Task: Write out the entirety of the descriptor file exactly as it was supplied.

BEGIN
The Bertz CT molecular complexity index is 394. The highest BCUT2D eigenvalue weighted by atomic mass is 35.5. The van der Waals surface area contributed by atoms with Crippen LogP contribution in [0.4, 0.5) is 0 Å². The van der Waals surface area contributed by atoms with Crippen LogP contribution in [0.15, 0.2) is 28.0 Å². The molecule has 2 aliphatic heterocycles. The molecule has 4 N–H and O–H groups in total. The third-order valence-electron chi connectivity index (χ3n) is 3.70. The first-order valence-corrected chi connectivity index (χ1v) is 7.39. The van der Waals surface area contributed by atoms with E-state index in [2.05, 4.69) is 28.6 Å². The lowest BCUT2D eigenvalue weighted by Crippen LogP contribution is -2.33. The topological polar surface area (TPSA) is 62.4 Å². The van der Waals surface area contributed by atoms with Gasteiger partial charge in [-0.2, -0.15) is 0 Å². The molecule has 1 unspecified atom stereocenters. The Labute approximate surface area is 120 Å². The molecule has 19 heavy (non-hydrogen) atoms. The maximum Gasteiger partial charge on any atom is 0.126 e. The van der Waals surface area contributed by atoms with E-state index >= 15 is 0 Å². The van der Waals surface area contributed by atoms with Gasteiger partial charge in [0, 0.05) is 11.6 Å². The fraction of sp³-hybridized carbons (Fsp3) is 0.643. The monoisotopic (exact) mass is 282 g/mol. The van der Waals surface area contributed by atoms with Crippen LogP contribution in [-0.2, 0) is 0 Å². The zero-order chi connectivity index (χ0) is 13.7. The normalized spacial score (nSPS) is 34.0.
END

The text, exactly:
The Bertz CT molecular complexity index is 394. The highest BCUT2D eigenvalue weighted by atomic mass is 35.5. The van der Waals surface area contributed by atoms with Crippen LogP contribution in [0.4, 0.5) is 0 Å². The van der Waals surface area contributed by atoms with Crippen LogP contribution in [0.15, 0.2) is 28.0 Å². The molecule has 2 aliphatic heterocycles. The molecule has 4 N–H and O–H groups in total. The third-order valence-electron chi connectivity index (χ3n) is 3.70. The first-order valence-corrected chi connectivity index (χ1v) is 7.39. The van der Waals surface area contributed by atoms with E-state index in [2.05, 4.69) is 28.6 Å². The lowest BCUT2D eigenvalue weighted by Crippen LogP contribution is -2.33. The topological polar surface area (TPSA) is 62.4 Å². The van der Waals surface area contributed by atoms with Gasteiger partial charge in [-0.2, -0.15) is 0 Å². The molecule has 1 unspecified atom stereocenters. The Labute approximate surface area is 120 Å². The molecule has 19 heavy (non-hydrogen) atoms. The maximum Gasteiger partial charge on any atom is 0.126 e. The van der Waals surface area contributed by atoms with E-state index >= 15 is 0 Å². The van der Waals surface area contributed by atoms with Gasteiger partial charge in [0, 0.05) is 11.6 Å². The fraction of sp³-hybridized carbons (Fsp3) is 0.643. The monoisotopic (exact) mass is 282 g/mol. The van der Waals surface area contributed by atoms with Crippen LogP contribution in [-0.2, 0) is 0 Å². The zero-order chi connectivity index (χ0) is 13.7. The normalized spacial score (nSPS) is 34.0.